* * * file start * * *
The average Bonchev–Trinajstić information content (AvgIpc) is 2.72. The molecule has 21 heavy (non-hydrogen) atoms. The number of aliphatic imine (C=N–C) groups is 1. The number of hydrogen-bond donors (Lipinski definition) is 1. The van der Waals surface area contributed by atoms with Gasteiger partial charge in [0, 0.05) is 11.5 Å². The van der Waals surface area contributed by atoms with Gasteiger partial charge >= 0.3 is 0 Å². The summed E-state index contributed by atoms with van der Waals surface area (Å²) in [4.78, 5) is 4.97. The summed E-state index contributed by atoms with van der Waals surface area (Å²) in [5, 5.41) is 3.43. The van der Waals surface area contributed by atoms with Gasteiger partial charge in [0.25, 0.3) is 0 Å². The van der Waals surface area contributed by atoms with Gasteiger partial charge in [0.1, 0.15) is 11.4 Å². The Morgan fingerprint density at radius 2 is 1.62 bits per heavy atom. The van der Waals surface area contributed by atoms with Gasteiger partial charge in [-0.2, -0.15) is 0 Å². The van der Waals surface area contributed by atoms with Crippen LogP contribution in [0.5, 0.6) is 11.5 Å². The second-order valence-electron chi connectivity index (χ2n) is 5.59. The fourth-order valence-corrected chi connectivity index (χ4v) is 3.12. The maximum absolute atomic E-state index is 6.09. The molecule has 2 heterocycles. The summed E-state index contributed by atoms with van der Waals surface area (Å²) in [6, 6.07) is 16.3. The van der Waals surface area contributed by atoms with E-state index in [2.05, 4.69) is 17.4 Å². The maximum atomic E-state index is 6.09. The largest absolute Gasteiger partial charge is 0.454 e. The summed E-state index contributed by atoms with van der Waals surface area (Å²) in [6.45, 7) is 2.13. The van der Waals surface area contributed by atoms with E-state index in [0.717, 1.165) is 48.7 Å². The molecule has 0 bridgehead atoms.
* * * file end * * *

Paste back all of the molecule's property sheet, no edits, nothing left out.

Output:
The average Bonchev–Trinajstić information content (AvgIpc) is 2.72. The molecule has 21 heavy (non-hydrogen) atoms. The number of aliphatic imine (C=N–C) groups is 1. The number of hydrogen-bond donors (Lipinski definition) is 1. The van der Waals surface area contributed by atoms with Gasteiger partial charge in [0, 0.05) is 11.5 Å². The van der Waals surface area contributed by atoms with Gasteiger partial charge >= 0.3 is 0 Å². The summed E-state index contributed by atoms with van der Waals surface area (Å²) in [4.78, 5) is 4.97. The summed E-state index contributed by atoms with van der Waals surface area (Å²) in [5, 5.41) is 3.43. The van der Waals surface area contributed by atoms with Gasteiger partial charge in [0.25, 0.3) is 0 Å². The van der Waals surface area contributed by atoms with Gasteiger partial charge in [0.1, 0.15) is 11.4 Å². The Morgan fingerprint density at radius 2 is 1.62 bits per heavy atom. The van der Waals surface area contributed by atoms with Gasteiger partial charge in [-0.2, -0.15) is 0 Å². The van der Waals surface area contributed by atoms with Crippen LogP contribution in [0.5, 0.6) is 11.5 Å². The second-order valence-electron chi connectivity index (χ2n) is 5.59. The fourth-order valence-corrected chi connectivity index (χ4v) is 3.12. The maximum absolute atomic E-state index is 6.09. The molecule has 2 heterocycles. The summed E-state index contributed by atoms with van der Waals surface area (Å²) in [6, 6.07) is 16.3. The van der Waals surface area contributed by atoms with E-state index in [2.05, 4.69) is 17.4 Å². The maximum atomic E-state index is 6.09. The largest absolute Gasteiger partial charge is 0.454 e. The summed E-state index contributed by atoms with van der Waals surface area (Å²) in [6.45, 7) is 2.13. The van der Waals surface area contributed by atoms with E-state index in [0.717, 1.165) is 48.7 Å². The molecule has 0 bridgehead atoms.